A 51% power attack on a PoW blockchain such as Bitcoin or Ethereum requires only enough computing power to be rented. If it is not enough, the ASIC miner can be purchased or produced, and the attacker cannot. Make "Atom or Dot". However, to attack the Cosmos hub, the attacker must acquire Atom. It is similar to an attacker who has to buy bitcoin or a large mine in Ethereum. Once he tries to double-flower or attack the network, the mine will be burned, and nothing will be done except for a short time to stop the network.
In addition, because Polkadot (the block has been finalized by the grandpa consensus) and the Cosmos block are finalized, the 51% double flower attack will not occur. ETC has recently experienced such an event (ETC has a probabilistic determination similar to Bitcoin and Ethereum). Note that there are 3 to 4 pools in Bitcoin that are close to 51%, so it's not very safe and decentralized: someone can call the pool and modify the history of the Bitcoin ledger (for example, Binance's $40 million) After being hacked by the hacker, the CEO decided to call the computing power to roll back. Then he changed his mind and thought that the better way is to keep the bitcoin blockchain "immutable".)
51% of the computing power attacked Bitcoin for 1 hour, costing about $650,000, while 51% of the computing power attacked Ethereum for $130,000 a hour. In contrast, the current Atom price is about 5 US dollars, the total pledge is 136 million Atom, and the cost of the 2/3 attack launched to the Cosmos Center will be close to 500 million US dollars, which may cost nothing more than the cost of the sky. Since the Cosmos hub stops for 1 to 2 hours, a hard fork will occur to adjust.
A 51% power attack on Bitcoin is difficult to rent enough computing power. But awesome attackers can buy or build enough ASIC miners (or create better ASIC miners, because bitcoin governance is very bad and slow, so hard forks have produced BCH, BCH changes the hash function to Preventing attacks, although not fast enough or effective, can't fight a powerful attacker) to continue to gain more than 51% of computing power. However, the attacker cannot "manufacture" Atom or Dot tokens, and the attacker can only purchase tokens or become a principal to obtain voting rights. This possibility is analyzed in the first part.
On the other hand, even if Bitcoin's algorithm changes (although management is slow) to counter the 51% power attack, malicious or good miners will be affected. The Cosmos hub is a PoS mechanism, and only a malicious vote will be slashed or forked.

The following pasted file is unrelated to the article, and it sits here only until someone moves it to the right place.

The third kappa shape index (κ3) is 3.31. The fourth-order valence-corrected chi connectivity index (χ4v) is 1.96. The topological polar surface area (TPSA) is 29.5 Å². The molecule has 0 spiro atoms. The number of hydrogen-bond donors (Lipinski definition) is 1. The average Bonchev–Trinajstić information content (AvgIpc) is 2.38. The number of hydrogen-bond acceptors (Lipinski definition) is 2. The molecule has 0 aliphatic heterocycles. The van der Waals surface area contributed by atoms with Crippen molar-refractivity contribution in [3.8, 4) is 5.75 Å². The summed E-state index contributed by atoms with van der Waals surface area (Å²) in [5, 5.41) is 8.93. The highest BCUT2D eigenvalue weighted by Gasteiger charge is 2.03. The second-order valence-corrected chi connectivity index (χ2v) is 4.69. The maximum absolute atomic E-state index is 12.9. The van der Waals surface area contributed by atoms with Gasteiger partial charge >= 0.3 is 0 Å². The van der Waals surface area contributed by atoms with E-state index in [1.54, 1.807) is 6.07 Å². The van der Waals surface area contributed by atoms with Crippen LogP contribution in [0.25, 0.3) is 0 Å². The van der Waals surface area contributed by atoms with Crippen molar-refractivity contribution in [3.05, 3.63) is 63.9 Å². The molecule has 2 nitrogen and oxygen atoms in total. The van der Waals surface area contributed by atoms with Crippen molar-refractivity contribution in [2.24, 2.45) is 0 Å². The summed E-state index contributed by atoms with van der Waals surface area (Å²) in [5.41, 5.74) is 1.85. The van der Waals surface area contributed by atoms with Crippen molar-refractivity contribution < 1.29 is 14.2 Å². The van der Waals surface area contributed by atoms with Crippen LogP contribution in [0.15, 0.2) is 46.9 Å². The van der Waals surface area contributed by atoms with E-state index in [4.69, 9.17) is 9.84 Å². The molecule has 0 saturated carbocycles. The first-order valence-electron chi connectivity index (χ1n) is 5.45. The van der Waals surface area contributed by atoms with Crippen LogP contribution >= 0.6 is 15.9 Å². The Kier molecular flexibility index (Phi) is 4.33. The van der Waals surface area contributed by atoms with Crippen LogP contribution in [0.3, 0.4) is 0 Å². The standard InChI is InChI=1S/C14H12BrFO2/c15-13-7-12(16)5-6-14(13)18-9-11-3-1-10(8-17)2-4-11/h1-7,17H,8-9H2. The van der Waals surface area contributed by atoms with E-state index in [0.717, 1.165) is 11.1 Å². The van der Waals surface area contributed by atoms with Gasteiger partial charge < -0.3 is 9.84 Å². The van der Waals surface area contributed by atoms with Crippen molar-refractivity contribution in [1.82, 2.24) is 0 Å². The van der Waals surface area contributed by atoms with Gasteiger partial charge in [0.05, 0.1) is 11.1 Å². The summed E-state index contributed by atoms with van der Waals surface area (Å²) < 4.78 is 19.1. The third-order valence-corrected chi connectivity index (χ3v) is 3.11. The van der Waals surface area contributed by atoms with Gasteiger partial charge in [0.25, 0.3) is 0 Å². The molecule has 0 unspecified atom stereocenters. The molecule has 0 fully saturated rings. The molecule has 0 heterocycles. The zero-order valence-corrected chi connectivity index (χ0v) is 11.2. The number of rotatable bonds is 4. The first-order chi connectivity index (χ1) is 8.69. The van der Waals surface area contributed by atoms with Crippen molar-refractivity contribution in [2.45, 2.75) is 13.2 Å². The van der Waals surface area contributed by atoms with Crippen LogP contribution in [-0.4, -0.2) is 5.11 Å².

Cosmos hub security vs Polkadot relay chain security
The Polkadot trunk chain has shared security, so it ensures that there are no error messages from other weak security blockchains (equivalent to zones in Cosmos). However, if 2/3 + 1 relay chain verification nodes in Polkadot are attacked and the fishman cannot report invalid transactions, then the entire Polkadot network (all chains) will be destroyed. In Cosmos, the attacked zone does not affect the rest of the network, only a single Cosmos hub will be destroyed (find the correct parameters or methods to quantify the security of the Cosmos zone or hub, or there is a way to do not need to multi-hop (multi -hop) can be directly connected between the two areas, similar to maintaining a series of area verification nodes often updated in the high security Cosmos hub to ensure connectivity to specific areas).
Despite this, destroying the Polkadot trunk chain is even more costly than attacking the Cosmos hub, because the attack relay chain is equivalent to attacking both the hub and all the zones connected to the Cosmos hub (but the Cosmos hub is about to provide shared security). Polkadot is investigating ways to avoid potential 2/3 + 1 relay chain attacks. This type of attack is that the parallel chain knows that the relay chain verification node confirms that it contains blocks that have not reached the Canon relay chain fisherman transactions. In addition, Polkadot erases all data on all verification nodes, solving data availability problems.
Another important point is that in addition to the Cosmos hub, there are more hubs, such as the Irisnet hub, the Sentinel hub, and so on. But these hub attacks cost differently, so security is different. In Polkadot, it takes the same cost for an attacker to destroy a chain or all chains (the Cosmos hub will also have shared security when the IBC is ready). In addition, an important issue is that it is difficult for users in the Cosmos ecosystem to know which authentication nodes in which regions are trustworthy to avoid receiving assets that may be attacked (zones have their own authentication nodes and security, not With shared security, users may not trust or trust the zone at all, but still have access to the Cosmos hub. By contrast, parallel chains that access Polkadot must share security. Therefore, verify trusted zones in other zones. The Cosmos hub verifies that the node will be a strong source of trust for interaction with the special area. Good decentralized token allocation is also important for the security of the Cosmos hub and zone and the Polkadot relay chain.